When it comes to picking pumpkins, though, looking for the biggest is not always the best approach. According to the Pumpkin Masters, when selecting a pumpkin you should look for an unbruised pumpkin that is the shape of your design. It should be reasonably smooth for easy design transfer and have a flat bottom to prevent it from tipping over and possibly catching on fire. Also, beware carrying your pumpkin by the stem because that cute little topper might just break off.

OK, so you have your great, healthy pumpkin; you’re rocking out to Monster Mash and sipping apple cider. Now what? If you have not chosen a carving design you should do so now. Maybe a simple spider, or a cool cat, or a ghost with gravestones in the background? You want something creepy and fun, and simple if you’re a newbie carver.

pumpkin 2

Photo and pumpkin design by Brittany Bass

First, cut the lid off the top of your pumpkin. You can trace a small bowl around the top to get a clean circle, and then add a “tooth” to easily get your lid back in place. Use a knife to angle inward toward the center of the pumpkin so the lid can sit on top.

Time to use your handy dandy Seed Scooper (a spoon). Go ahead and scrape out all the gunk, guts and seeds in the pumpkin. You don’t have to get rid of those seeds either! Just rinse, add some melted butter and salt and throw them in the oven for a delicious snack later.

Finally, you are ready to carve your pumpkin. Tape your pattern to the pumpkin and “poke” along all the lines till the whole pattern is transferred like a connect the dots. Now hold the pumpkin in your lap (hopefully you’re wearing your pumpkin proof pants) and hold the miniature saw at a 90-degree angle to the pumpkin, and gently go ahead and cut out your pattern.

Stick a tea light in the center and enjoy your masterpiece! Sit back, pop some pumpkin seeds and watch your neighbors gape at your gorgeous creation.

-Brittany Bass

Fall back

I’ve never been happier than I was at 2 a.m. on Sunday, Nov. 2.  This is not an exaggeration.  Many might wonder what I was doing up in the wee hours of the morning, but that fact is irrelevant to the awesomeness that occurred.

My cell phone started doing weird things.  And when I say weird, I mean 2 o’clock happened twice.  After careful deliberation, I realized that it was none other than Daylight Savings Time.  As a result, I was in the midst of falling back.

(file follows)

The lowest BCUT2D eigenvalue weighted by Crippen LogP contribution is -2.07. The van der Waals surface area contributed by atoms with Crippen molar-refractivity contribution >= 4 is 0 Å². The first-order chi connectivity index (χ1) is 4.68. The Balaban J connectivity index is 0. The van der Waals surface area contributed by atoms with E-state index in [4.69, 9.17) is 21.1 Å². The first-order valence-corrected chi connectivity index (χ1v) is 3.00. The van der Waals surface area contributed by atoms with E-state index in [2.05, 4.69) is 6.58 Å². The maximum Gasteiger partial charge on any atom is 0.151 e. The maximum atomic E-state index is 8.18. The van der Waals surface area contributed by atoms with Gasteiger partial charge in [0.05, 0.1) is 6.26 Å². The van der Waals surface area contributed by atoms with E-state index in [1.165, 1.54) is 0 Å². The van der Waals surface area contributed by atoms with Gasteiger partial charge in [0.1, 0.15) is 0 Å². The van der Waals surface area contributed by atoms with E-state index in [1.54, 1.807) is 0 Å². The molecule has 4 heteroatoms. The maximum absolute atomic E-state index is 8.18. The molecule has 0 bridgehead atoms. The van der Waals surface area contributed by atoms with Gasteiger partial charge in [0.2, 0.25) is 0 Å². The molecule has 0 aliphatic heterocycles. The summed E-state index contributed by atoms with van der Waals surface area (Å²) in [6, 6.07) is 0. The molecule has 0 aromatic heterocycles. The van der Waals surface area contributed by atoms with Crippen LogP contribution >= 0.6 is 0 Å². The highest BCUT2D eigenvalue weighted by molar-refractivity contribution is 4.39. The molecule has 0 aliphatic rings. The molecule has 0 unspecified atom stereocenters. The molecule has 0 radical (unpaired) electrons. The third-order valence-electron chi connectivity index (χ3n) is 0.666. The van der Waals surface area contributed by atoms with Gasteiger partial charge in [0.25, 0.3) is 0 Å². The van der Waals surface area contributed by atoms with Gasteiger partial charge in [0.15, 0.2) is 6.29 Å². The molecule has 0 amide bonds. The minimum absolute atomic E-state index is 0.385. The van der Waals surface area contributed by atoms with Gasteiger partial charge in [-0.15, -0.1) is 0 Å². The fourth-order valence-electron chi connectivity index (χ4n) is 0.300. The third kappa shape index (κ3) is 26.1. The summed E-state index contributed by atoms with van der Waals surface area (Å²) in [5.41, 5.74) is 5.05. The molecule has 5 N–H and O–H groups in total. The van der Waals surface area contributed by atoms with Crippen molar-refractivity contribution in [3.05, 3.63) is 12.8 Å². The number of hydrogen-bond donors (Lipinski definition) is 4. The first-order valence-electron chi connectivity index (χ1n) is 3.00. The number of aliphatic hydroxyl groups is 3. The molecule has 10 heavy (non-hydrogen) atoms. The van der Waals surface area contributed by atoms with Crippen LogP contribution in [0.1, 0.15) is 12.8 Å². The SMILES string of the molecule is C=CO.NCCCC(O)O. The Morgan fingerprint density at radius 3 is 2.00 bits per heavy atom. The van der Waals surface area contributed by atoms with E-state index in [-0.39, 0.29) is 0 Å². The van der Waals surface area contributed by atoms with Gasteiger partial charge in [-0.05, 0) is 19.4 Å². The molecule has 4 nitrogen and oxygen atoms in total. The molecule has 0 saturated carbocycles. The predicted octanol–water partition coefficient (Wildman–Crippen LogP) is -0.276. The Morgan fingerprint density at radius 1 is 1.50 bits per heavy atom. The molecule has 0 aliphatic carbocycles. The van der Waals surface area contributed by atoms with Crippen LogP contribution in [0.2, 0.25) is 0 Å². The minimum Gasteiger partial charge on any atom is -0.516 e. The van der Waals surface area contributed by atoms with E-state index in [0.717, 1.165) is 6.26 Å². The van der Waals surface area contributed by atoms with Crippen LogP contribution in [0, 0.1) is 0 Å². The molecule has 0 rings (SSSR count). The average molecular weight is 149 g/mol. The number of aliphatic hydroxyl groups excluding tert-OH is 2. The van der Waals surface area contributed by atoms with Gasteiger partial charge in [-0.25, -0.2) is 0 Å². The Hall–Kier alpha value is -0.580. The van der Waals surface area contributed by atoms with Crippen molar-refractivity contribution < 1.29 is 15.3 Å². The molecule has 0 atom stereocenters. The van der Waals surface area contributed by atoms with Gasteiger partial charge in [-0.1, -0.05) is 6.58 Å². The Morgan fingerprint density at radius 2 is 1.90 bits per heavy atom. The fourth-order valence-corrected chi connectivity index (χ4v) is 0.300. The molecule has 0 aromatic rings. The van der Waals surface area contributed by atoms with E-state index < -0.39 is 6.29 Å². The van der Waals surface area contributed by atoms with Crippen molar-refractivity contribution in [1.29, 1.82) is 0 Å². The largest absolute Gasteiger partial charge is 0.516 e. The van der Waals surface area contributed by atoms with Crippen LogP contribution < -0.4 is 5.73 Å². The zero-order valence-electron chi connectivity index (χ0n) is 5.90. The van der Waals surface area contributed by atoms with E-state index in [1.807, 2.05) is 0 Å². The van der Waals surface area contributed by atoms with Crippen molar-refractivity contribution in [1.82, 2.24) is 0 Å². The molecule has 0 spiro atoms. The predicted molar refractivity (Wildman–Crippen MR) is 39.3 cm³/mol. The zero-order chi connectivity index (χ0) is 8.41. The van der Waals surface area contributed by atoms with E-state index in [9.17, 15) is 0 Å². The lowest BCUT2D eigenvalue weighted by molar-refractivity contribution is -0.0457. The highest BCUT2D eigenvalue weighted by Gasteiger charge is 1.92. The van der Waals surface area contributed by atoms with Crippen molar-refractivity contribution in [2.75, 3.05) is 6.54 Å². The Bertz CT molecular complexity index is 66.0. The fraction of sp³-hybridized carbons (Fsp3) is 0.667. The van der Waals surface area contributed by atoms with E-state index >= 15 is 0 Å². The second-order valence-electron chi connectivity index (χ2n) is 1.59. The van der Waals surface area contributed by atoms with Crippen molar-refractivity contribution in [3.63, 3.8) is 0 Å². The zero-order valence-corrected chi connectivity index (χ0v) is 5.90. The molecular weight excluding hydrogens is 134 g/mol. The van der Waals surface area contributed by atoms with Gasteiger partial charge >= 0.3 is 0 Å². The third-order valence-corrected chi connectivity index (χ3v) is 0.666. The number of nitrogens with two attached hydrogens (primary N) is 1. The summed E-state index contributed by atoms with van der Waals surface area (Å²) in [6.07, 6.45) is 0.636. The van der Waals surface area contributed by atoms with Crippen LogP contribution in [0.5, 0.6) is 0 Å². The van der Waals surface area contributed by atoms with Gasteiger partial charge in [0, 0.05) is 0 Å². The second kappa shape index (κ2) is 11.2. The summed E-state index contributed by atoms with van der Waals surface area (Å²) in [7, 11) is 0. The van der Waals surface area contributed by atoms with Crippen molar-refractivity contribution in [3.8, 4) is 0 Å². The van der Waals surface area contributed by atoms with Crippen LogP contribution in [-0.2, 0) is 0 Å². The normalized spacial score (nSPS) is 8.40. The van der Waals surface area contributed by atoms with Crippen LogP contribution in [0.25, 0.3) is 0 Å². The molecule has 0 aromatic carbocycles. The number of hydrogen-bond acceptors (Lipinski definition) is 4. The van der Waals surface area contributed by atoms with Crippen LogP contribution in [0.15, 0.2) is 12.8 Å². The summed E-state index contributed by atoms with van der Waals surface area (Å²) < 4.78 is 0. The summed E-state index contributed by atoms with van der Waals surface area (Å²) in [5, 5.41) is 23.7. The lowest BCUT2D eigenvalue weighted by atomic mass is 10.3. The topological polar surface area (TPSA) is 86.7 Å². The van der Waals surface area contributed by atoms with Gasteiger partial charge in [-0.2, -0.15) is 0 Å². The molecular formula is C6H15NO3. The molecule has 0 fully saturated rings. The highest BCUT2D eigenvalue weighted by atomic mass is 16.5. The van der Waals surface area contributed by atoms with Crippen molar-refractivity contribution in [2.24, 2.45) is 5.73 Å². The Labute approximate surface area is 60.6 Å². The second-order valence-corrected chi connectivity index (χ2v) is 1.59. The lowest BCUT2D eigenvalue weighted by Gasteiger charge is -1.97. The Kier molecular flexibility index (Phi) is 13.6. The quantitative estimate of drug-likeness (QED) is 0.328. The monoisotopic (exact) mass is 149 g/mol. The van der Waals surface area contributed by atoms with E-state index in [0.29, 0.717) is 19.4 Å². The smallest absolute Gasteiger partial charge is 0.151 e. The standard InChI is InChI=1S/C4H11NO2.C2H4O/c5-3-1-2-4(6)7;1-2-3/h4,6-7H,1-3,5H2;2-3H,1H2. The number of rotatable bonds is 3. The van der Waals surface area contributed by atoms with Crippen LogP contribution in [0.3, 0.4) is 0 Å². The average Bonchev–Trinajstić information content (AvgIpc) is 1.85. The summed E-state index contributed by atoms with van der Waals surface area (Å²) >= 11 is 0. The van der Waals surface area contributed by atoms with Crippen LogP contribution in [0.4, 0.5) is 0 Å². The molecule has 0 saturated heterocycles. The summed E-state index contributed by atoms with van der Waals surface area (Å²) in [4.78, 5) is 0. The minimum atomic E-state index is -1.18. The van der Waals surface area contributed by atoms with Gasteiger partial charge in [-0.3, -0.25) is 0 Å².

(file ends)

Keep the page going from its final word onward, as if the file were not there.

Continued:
As many might struggle to remember, Halloween was the Friday night before DST, so that weekend was overflowing with reasons to celebrate.  But, I might venture to say that DST was better than Halloween.  Shocking, right?

After attending multiple fiestas Halloween night and after ‘my baby’ had fallen out of my dress one too many times (I went as Bristol Palin), I was by far Halloweened out.  And, it was time to get my sleep on.  Unfortunately though, my Saturday was jam-packed with various rendezvous’ all over the Triangle, thus sleeping was not on the itinerary.

Saturday afternoon when I was running on empty I adamantly warned everyone who would listen that Sunday was my sleeping day.  I had previously set aside the entirety of Sunday to restoring my life back.  In spite of that, the occurrence of DST managed to slip my mind.

At 2 a.m., I was rejoicing DST like it was 1999.  Maybe it was the fact that I forgot we acquired an extra hour or maybe it was because I watched the clock literally jump back in time, but I merrily denounced then and there that ‘Fall Back’ was the best holiday ever.

The United States first adopted the implementation of Daylight Savings Time in 1918 as a way to alleviate economic hardships during wartime.  But in modern day America, I view DST as the answer to college students’ prayers.

The end of October can be grueling on one’s mind and body as the final stretch of first semester is looming ahead.  The weekend offers many outlets for alleviating accumulated stress over the previous school week, and due to the social aspects of college life, sleep can sometimes take a back seat.  Hence, the No. 1 reason for DST’s greatness.

By Halloween, autumn is in full swing as colorful leaves begin to scatter the quad.  Uggs begin to replace Rainbows as the season’s most clichéd college-female footwear of choice.  And, thoughts of pumpkin pie and cranberry sauce begin to ensue.  Yes, Fall has finally arrived and fortunately, so has ‘Fall Back.’

Thanks to DST, I can now wearily walk to my 8 a.m. in daylight.  Thanks to DST, I have a justifiable reason to not go for a jog past 6 p.m. because it’s already dark out.  But most importantly thanks to DST, I had a vital supplementary hour to recover from a hellacious Halloween weekend.

By Anna Feagan